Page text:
There's been a gradually stronger move by most vendors to make premium shu. I mostly want to emphasize here that shu is a product that flattens the original quality of the leaves. The marginal gains from ever higher leaf quality shrinks really fast. Therefore, people should not seek to pay a lot of money on boutique shu without being relatively sure of their purchases. When Crimson Lotus sells something like Black Gold for $89/200g, it needs to be noted that this sort of price has a lot of competition from other serious brands/vendors. I can eventually get great Sanhetang shu at a price per gram ratio better than that on the Facebook auctions. While Diancha's older boutique shu is ridiculously expensive, you can find some of the younger stuff for around that price. Moreover, there's all sort of great forgotten shu like the Dengshihai shu I just bought a tong of, or the '06 Taipei between $40-$50 a cake. No one really needs to spend more than $60/400g of (not old)shu, and if you are, you should be very picky. I mean, Black Gold is literally more expensive than a lot of very, very good Denong shu from Banatea, and I highly doubt Black Gold is better.
Some quick stuff...

I got in an order from TeaUrchin. Did a thermos of the 2011 Bingdao Tea Refining Company Bingdao. Rather fruity, some honey, not much that balances the sweet. Seems to have the same processing issue as the EoT 2010 Bangwei, as it has a bad green tea bitterness. Good mouthfeel. Evident qi. Main aftertaste is floral mouth aroma. Leaves are whole and pretty.

Wanted to try a couple of shu, see if they're of any interest. Neither truly was, but both were good.

2012 Yi Zhan Chun is effectivly a Mengku Dragon Pole. Earliest brews resembles Dragon Pole in taste, complexity, and energetic head feeling (caffeine?). Then the tea becomes more Mengku bark-like and sour. Very good mouthfeel. Finished leaves are a bit bigger than Dragon Pole, so more like 2nd grade leaf, mostly, with lots of tips.

2010 Langhe Yupin had some of that cottonseed note found in the YS '09 chatou or W2T's Sunday Special. Main flavor is chocolate chip cookie dough. Less complex than Yi Zhan Chun, and less thickness in mouth. Just a decent, good tasting shu. A thermos provoked a bit of bulang bitterness that I didn't get out of the session.

I only did four brews of the Auspicious label '09 Best of Yiwu blend, originally bought from pu-erh.sk, before putting it away. I didn't really think there was too much I might find further. Aroma tends to be aromatic woody with barnyard and plummy notes. Tends to be a woody and dark medicinal/tcm sort of tea taste. It has a strong bitterness. By the fourth brew, more fruitiness was showing. The viscosity was moderate, but it does have a smooth, oily entry. Some drying in the finish. Aftertaste is lengthy taste in mouth resulting from the bitterness. There is a bit of qi. At a good price, this tea would be worth having, but it clearly needs more time.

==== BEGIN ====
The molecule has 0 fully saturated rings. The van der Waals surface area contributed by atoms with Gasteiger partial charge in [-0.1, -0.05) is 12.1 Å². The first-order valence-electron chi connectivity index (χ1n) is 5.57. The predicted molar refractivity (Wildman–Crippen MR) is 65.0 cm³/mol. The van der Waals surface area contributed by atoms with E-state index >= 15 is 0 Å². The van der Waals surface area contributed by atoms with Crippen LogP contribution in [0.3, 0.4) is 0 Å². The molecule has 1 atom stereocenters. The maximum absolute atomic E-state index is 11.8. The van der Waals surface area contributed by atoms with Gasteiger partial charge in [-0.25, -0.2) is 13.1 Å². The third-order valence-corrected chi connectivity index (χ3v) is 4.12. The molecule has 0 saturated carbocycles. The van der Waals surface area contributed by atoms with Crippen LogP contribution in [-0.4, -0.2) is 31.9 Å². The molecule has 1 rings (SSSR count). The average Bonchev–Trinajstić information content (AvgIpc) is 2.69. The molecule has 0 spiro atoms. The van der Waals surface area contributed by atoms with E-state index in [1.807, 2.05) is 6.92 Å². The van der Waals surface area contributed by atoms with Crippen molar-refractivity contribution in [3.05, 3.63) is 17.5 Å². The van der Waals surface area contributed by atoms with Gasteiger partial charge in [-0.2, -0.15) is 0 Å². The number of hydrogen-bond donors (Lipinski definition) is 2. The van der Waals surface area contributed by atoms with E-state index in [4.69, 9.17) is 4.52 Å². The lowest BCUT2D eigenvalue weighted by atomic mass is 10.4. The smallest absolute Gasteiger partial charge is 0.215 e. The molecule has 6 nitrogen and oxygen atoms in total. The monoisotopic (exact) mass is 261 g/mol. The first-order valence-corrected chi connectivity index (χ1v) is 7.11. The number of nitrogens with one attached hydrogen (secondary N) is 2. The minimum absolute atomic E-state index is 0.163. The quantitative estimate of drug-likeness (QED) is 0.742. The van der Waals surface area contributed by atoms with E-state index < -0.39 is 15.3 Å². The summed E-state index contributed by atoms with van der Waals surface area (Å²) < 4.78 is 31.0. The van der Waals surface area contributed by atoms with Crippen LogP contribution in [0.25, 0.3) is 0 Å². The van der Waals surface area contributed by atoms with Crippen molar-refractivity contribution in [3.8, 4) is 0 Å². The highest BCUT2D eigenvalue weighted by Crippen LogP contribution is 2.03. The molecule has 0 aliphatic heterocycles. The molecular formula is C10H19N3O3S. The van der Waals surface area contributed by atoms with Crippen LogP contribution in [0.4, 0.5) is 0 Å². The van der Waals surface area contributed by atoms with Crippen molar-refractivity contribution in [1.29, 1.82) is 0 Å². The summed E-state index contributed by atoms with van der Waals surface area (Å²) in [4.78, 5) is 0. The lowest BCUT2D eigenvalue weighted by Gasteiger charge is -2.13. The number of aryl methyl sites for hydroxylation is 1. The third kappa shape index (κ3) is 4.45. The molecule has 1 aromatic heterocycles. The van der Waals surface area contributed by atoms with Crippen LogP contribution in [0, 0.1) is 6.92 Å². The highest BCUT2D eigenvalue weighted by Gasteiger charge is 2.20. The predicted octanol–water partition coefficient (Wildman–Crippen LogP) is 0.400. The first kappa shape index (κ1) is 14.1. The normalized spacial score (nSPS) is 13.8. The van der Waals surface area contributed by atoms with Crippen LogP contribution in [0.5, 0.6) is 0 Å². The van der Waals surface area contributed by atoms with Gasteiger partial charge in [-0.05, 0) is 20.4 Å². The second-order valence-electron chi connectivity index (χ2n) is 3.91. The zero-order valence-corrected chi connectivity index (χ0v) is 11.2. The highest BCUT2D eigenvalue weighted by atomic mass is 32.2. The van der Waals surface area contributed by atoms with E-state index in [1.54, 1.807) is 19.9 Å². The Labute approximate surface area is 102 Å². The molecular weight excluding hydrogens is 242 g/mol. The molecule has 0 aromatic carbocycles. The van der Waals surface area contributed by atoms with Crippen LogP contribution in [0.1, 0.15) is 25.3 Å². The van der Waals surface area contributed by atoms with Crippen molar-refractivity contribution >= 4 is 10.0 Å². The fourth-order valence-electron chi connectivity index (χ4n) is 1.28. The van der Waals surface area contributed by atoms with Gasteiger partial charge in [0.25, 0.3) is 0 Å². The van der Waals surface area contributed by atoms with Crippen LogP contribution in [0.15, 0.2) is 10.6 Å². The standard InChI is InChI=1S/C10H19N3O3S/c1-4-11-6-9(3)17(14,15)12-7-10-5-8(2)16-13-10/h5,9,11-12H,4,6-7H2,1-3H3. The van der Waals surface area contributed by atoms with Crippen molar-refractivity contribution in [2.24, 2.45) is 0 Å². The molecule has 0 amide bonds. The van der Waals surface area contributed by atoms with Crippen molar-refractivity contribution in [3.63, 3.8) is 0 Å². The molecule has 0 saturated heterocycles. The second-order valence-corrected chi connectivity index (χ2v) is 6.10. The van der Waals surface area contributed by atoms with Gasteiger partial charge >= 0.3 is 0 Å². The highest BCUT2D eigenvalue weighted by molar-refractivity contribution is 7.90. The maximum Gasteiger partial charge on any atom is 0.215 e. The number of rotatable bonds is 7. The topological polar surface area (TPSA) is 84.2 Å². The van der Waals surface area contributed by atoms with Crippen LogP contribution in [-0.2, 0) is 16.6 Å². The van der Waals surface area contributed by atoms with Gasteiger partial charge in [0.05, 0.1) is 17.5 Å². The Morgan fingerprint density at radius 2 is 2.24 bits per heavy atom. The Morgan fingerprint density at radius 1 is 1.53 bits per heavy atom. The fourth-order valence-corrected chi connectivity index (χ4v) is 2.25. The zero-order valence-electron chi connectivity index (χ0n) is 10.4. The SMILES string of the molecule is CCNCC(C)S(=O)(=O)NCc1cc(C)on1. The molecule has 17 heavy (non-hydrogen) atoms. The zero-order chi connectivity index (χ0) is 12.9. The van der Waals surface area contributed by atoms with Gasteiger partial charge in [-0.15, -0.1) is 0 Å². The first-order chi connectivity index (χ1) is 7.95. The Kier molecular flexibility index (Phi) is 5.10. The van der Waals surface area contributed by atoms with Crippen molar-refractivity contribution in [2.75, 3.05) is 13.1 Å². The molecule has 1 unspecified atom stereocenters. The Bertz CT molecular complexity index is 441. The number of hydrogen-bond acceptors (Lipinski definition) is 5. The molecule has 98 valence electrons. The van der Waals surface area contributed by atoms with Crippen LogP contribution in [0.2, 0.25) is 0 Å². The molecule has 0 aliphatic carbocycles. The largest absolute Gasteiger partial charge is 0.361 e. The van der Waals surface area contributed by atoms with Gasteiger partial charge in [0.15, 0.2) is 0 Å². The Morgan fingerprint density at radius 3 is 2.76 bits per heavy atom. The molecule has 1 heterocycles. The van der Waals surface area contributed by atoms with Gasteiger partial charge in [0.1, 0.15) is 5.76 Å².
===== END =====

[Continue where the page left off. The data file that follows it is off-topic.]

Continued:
I did a few more brews of that auspicious tea over the week. It is a pretty decent tea, but it's still hard to drink with a lot of sharpness, bitterness, and astringency. All of it's proper, though, so at some point it should age to a nice tea, but it's probably another decade at least.

The first tea of the weekend was the **** What You Heard from White2tea. I think this was a relatively nice tea that very much brings to mind the XZH Gold Taiji (a hekai), and the the '06 XZH Lao man'e. Very artistic with different sweet flavors. I was expecting something like the '16 Untitled 02 from W2T. Broadly though, it's a bit of a netherworld in terms of value. It's better for sure than We Go High, but I think I would tell people to just go and get Treachery of Storytelling II from '16 or '17, if they can manage it. This is just a very expensive new cake when there are so many really good older cakes are floating about, especially in Taiwan. That being said, for a new cake where you can control storage from the start, it's still pretty worthwhile.

Now, from the top. The aroma is pretty dynamic over the session. It starts off being fairly standard sweet Menghai 'shrooms and barnyard, the builds in sort of medicinal, herbal character, moves toward a more floral (some fruit) focus, and eventually fades to sweet aromas like caramel. I got good aromatic performance from the empty cup as well. The taste was very complex with lots of notes in the cup. The broader taste base was menghai mushroom-choco. The taste often changed to more caramel-type notes as the soup cooled. In later brews the tea become flatter with fewer notes popping up, and a broad sweet lao man'e character. The soup viscosity was decent for gushu, has some astringency, not too notable a mouthfeel in the mouth, given the premium label, as expected. The aftertastes are very good in the mouth, but it's not especially good with the throat action, which is why I thought that for long term treasuring, Treachery was worth the extra wallet thinning. Good length, leading to good mouth aroma, mouthcoat. Some shimmering changes of tastes as well. Very active early, and fades a bit later. The qi is about on the same level of We Go High, less than what I remember Untitled or Treachery. Decent enough. I didn't push this tea like I could have because I wanted to move on, but it seems like this tea can provide flavor and body pretty deep, so estimate something like 15 worthwhile brews?

The second tea for Saturday was the Bingdao Tea Refinery Company's Bingdao from 2011, the sample having been purchased at Tea Urchin. This tea wasn't perfectly made, feels like it was overcooked during shaqing. However, this very much feels like legit Bingdao shengtai, and I feel that the cost/hedons ratio with this tea is pretty good for near term drinking. Remember, an entirely unimpressive YS '16 Bingdao is $198/357g while the TU is selling 500g of this tea for $252. This is certainly cheaper than the Bingdaos sold at Essence of Tea as well.